Richard Holmes' biography of French is a portrait of a brave officer with an impressive record in the small wars of Empire, but a man out of his depth when required to command the biggest army in Britain's history. French is characterised by Holmes and others as a man of suspicious and mercurial nature whose inability to work in harmony with either his political masters or his military allies led to his downfall. Robertson, temperamentally the precise opposite of his Commander-in-Chief (C-in-C), has a limited presence in this and other works and little is revealed of his personal influence in the events of 1915, a crucial year for the British army's tactical, operational and strategic development.
Amongst the primary sources consulted in the preparation of the dissertation, of particular value were the papers of Field Marshal Sir William Robertson held at the Liddell Hart Centre for Military Archives (LHCMA) at King's College London. A significant element of the Robertson archive comprises copies of formal reports produced for the information of the government on recent operations, together with frequently produced assessments of the military situation on the Western Front and in other theatres.
Of particular value for this dissertation were the substantial files of private correspondence both from and to Robertson. In 1915 Robertson communicated regularly with colleagues at the War Office expressing clear and unequivocal views on the conduct of war on the Western Front and, significantly for his future role as CIGS, on others. Another audience was King George V himself. Writing to the monarch's closest advisors Robertson expounded his views on the conduct of the war, and became embroiled in the struggle to steady the tempestuous and destructive relationship between Sir John French and the Secretary of State for War, Lord Kitchener. Other primary sources of particular value include the letters and diaries of French, Field Marshal Sir Henry Wilson, and Sir Maurice Hankey, secretary to the War Cabinet and its successors, the diary of Field Marshal Sir Douglas Haig, the papers of Lord Kitchener, and the papers of the Prime Minister of the day, Herbert Henry Asquith.
The dissertation consists of three chapters. Chapter 1 considers Robertson's influence on the operational organisation and performance of the BEF in 1915. The year was defined by static trench warfare in which limited British forces played a junior role alongside their French ally. While the British government toiled to create new mass citizen armies for future use, the BEF in France and Flanders was forced into a series of bloody offensives in support of the French. Learning for both attacker and defender was problematic with key lessons subsequently forgotten or overlooked and mistakes repeated. Robertson's background and personal character strongly influenced his effectiveness in the role and in his relations with both his chief and other colleagues.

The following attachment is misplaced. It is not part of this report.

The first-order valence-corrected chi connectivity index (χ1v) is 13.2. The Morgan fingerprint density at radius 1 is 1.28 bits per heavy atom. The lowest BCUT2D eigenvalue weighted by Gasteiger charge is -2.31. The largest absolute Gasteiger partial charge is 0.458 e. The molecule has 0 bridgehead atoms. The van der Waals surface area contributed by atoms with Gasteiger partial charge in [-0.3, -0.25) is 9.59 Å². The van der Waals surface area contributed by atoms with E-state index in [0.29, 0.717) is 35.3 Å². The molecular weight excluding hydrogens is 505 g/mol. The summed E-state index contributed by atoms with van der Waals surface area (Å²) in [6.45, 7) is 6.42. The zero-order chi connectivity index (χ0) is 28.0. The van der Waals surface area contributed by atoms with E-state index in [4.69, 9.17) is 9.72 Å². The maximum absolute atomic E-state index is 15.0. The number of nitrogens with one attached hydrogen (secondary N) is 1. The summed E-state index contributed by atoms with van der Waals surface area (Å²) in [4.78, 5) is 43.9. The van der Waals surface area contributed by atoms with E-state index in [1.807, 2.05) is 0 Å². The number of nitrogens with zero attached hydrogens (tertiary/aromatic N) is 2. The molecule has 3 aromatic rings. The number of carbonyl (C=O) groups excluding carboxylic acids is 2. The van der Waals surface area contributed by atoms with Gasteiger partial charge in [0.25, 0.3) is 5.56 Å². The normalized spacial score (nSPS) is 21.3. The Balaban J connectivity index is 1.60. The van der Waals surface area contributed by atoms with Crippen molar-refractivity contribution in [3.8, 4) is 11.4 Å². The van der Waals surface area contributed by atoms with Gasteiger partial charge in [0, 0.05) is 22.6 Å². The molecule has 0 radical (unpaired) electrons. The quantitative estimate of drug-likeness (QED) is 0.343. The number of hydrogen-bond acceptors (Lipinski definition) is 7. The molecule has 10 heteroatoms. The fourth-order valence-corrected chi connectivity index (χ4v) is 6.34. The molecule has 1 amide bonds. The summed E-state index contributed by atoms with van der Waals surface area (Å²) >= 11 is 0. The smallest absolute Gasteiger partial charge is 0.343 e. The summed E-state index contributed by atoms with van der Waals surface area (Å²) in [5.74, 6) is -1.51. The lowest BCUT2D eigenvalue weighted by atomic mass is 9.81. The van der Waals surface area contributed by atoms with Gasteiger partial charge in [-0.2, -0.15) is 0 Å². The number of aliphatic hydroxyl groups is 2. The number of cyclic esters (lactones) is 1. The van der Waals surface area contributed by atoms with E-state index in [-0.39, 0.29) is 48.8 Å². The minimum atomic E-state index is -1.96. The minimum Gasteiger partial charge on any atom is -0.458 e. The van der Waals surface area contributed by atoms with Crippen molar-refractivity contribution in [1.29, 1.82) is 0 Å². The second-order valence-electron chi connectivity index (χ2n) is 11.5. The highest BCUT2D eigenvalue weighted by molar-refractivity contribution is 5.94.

Chapter 2 focuses on the broader strategic context of the war in 1915. Impatience in Britain with the apparent lack of progress in France and Flanders, together with growing losses, saw politicians and soldiers actively looking for other theatres where the impasse might be broken and the conflict brought to a speedy end. As this chapter will show, Robertson fought hard to maintain the primacy of the Western Front, believing that it was there and there alone, that the German army would be defeated. He was also acutely aware of the impact of British resources being expended elsewhere would have on the French who were undertaking the bulk of the fighting and incurring the vast majority of the casualties in the west. Robertson and like-minded senior commanders of the BEF were not aided in their cause by the ongoing internecine battle between French and Kitchener.
This awareness of the wider impact of strategic policy reveals Robertson as a subtle political thinker at odds with the caricature of the bluff, blunt-speaking former domestic servant. Robertson's actions in 1915, as we shall see in Chapter 3, were focussed on ensuring strategic clarity from the British government. Time and again Robertson's incisive memoranda and letters seek, often in vain, for consistency of policy and approach. As the year progressed, Robertson identified the absence of an effective General Staff in the War Office fulfilling the role of the government's principal military advisory body as a fundamental failing. It was a failing he was determined to remedy. In this context, his successful curbing of Kitchener's authority at the end of 1915 and the assertion of the primacy of the IGS with Wully as its Chief should be seen not as a spur of the moment event but the culmination of a carefully executed campaign of political attrition.